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How the Mtis and missionaries saved the West

By Josephine Stodalka
From: Prairie Messenger, Catholic journal
http://www.prairiemessenger.ca/12_08_2010/Metis_12_08_10.html
In this, the designated Year of the Mtis, it is fitting to remember and honour the
role played by the Mtis in mediating a relatively peaceful settlement of the
Prairies. Thanks to these transition people cousins to two diverse cultures
there was prevented the near genocide that occurred south of the border. In this
historical account, their efforts along with those of the first Oblate missionaries
will be recalled briefly.
The Mtis or half-breeds as they were called have been described by a
historian as a proud, handsome race having taken the blood of diametrically
dissimilar races and cultures and rendered them into something more than the
sum of its parts. Much given to song, merriment, generous hospitality and nightlong dancing, they possessed a why worry about tomorrow? outlook. Among
other things, detractors called the devoutly Catholic Mtis priest-ridden.
Recorded history in southwestern Saskatchewan begins in 1869 when 15 Mtis
families accompanied the fur traders Dauphinais and Fisher in explorations west
of the uneasy settlement of Red River. The territory of Wood Mountain to the
Cypress Hills offered everything they were seeking warm chinooks, streams
and buffalo. Here, 400 miles away from the problems of the Red River Colony,
they spent a happy winter.
Their glowing reports of plentiful buffalo lured a larger group of Mtis winterers to
migrate the next year in July of 1870. Nearly 80 families trekked westward in a
caravan of more than 300 squealing Red River carts, 800 horses and 400
people. By September they were west of the present town of Willow Bunch.
Here one of their number, Charles Houle, became ill. Aware that there were
missionaries at the QuAppelle mission of Lebret, Charles brother rode back to
seek the help of a priest. Rev. Jean Lestanc, OMI, offered his assistance.
Unfortunately, they were too late; the sick man had died.
Lestanc, however, stayed with the Mtis that first winter and without delay a
rough chapel was constructed.
Meanwhile, American whiskey traders had moved across the border to establish
trading posts across the West. Swift degeneration of the Plains First Nations
followed, resulting in general wild west lawlessness, an extreme example of
which was the 1873 Cypress Hills Massacre a conflict between American
wolfers and Assiniboine Natives. Until the North West Mounted Police were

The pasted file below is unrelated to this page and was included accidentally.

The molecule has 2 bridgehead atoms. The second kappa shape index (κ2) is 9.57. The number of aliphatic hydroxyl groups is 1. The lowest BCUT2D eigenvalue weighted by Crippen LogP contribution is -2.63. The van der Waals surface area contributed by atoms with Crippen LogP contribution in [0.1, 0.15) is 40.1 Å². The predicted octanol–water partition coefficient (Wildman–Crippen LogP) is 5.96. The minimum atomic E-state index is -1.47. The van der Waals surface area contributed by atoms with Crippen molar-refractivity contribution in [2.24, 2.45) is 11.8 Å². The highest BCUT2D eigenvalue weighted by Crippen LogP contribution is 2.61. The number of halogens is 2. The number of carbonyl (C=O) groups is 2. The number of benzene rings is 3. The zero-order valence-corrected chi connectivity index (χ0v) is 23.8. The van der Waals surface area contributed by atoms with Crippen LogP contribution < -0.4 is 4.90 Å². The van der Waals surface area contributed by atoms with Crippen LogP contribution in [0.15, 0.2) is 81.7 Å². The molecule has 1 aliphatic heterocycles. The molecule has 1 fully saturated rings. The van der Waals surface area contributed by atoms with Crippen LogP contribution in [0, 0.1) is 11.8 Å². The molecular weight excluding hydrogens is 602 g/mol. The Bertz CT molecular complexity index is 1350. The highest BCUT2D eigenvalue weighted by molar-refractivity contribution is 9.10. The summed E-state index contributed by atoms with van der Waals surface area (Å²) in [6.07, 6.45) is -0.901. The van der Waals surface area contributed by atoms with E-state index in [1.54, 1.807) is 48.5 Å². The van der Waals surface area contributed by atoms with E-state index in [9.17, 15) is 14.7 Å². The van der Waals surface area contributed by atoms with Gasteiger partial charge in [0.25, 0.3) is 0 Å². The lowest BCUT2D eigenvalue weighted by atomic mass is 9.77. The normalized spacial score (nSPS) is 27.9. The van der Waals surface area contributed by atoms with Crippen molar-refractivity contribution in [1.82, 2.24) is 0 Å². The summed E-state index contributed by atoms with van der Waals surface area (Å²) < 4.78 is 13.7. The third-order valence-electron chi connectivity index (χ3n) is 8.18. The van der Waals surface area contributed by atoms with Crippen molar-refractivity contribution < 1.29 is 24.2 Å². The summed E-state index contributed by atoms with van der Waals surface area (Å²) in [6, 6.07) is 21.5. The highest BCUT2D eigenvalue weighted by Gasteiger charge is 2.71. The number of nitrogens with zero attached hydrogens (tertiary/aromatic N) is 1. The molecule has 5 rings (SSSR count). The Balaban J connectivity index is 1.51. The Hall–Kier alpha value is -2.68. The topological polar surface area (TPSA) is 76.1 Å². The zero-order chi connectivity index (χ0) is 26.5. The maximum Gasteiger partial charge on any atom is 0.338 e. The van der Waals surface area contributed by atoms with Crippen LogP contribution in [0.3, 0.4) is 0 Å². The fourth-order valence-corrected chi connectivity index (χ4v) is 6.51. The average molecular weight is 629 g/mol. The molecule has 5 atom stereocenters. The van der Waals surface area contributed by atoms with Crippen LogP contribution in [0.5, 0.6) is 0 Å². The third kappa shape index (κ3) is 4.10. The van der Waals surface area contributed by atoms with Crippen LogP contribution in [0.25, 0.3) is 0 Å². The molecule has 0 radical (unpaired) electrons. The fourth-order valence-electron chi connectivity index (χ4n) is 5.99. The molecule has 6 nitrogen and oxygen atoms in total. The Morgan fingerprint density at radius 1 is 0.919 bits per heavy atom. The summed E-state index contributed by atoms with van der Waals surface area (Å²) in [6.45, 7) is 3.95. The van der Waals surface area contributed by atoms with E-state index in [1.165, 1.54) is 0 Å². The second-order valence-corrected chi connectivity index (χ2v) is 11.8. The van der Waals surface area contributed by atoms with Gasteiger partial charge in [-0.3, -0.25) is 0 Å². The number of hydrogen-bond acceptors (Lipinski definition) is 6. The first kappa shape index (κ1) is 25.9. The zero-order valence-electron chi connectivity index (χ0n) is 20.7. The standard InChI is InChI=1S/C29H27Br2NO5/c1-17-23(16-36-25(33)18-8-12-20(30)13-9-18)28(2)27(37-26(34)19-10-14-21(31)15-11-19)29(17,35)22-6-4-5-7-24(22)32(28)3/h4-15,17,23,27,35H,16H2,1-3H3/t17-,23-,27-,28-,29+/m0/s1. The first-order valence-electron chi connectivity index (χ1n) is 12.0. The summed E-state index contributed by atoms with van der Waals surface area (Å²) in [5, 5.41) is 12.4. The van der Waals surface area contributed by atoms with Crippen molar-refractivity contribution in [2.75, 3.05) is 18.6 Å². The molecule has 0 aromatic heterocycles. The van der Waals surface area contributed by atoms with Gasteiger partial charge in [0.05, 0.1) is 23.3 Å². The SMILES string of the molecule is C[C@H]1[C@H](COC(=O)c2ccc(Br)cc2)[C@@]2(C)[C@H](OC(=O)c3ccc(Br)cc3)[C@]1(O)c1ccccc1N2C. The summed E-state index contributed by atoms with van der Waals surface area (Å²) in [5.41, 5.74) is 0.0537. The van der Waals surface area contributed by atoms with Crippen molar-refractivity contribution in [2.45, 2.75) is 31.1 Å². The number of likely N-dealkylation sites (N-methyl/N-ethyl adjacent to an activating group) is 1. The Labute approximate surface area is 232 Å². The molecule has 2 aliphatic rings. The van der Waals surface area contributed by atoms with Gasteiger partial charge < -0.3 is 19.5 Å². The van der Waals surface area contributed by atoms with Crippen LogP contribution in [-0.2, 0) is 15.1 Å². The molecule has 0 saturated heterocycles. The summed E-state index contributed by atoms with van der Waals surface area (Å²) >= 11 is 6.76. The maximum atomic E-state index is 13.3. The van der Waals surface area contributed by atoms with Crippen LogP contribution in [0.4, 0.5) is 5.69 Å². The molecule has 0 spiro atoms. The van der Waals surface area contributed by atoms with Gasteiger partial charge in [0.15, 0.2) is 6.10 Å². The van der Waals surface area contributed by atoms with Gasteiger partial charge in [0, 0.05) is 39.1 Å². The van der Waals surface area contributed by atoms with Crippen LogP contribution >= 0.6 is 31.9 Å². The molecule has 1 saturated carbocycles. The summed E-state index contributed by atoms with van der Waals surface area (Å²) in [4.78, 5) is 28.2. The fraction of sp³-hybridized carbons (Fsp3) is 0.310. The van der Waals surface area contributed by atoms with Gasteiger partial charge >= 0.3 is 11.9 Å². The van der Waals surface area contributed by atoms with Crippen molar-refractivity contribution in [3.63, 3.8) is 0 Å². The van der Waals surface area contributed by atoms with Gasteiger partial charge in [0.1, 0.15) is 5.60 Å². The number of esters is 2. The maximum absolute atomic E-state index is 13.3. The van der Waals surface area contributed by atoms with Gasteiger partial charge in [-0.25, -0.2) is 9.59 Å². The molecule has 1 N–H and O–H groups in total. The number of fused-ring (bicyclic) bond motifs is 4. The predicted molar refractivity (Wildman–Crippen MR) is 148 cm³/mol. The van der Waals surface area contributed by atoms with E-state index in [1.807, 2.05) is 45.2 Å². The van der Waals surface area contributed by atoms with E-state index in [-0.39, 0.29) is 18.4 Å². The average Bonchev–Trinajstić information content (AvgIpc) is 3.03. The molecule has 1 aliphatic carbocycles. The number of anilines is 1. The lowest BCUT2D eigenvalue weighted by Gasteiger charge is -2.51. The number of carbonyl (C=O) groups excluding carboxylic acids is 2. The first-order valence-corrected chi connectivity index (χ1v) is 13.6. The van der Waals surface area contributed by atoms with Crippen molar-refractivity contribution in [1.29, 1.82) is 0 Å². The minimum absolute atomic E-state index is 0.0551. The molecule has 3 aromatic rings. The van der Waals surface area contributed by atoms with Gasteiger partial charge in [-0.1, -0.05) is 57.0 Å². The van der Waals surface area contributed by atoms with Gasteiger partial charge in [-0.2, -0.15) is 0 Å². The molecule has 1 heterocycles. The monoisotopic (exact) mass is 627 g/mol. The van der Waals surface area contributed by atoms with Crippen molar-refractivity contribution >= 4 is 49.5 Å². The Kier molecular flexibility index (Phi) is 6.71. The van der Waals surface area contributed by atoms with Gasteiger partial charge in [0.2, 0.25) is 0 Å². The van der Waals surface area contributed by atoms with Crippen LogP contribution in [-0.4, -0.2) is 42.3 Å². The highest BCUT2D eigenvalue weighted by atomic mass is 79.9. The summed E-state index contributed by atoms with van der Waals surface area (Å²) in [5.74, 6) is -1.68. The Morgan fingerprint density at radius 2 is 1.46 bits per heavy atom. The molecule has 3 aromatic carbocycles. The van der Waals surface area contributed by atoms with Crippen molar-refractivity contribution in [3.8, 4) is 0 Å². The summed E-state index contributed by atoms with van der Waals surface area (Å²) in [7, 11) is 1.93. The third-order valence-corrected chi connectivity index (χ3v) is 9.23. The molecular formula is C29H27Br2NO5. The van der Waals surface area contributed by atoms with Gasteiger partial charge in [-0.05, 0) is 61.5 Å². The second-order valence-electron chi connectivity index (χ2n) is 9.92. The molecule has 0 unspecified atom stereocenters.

established in Western Canada in 1874, the Oblate missionaries felt compelled

to combat this influence and moved swiftly and permanently into what is now
southwestern Saskatchewan.
In 1870, Oblate missionary Rev. Jules Decorby was assigned to Maple Creek, a
Mtis village 18 miles north of the Cypress Hills. From this base Lestanc and
Decorby lived for four years with their nomadic parishioners, pitching tents near
rivers and creeks wherever buffalo could be found. The first chapels were humble
and primitive, much like the homes of the Mtis. Using available materials, the
buildings were made of poplar poles, prairie grass and clay. The roofs were of
sod and the windows of deerskins scraped to translucency. A thick buffalo hide
nailed to a frame served as a door.
In spite of hardships such as the stench of rotting buffalo carcasses, filthy living
conditions in smoky tents, vermin crawling everywhere, grizzly bears,
mosquitoes, flies, grasshoppers, wolves, solitude, nothing to read and hostile
Indians, Lestanc and Decorby appreciated and respected the Mtis. Earlier,
Archbishop Alexandre-Antonin Tach had declared that the half-breeds can be
classed among the really moral people. As noted by S.J. Dawson, a civil
engineer, in regard to the social condition of the early Red River settlement,
crime is scarcely known.
When Lestanc was transferred in 1874 to another post he wrote, I can honestly
say that my parish of some 200 wandering families was the best parish in all of
North America. A large number of people attended morning mass and in the
evening as many as could, gathered again for prayer.
During the last winter he spent with the Mtis, he baptized 88 persons, confirmed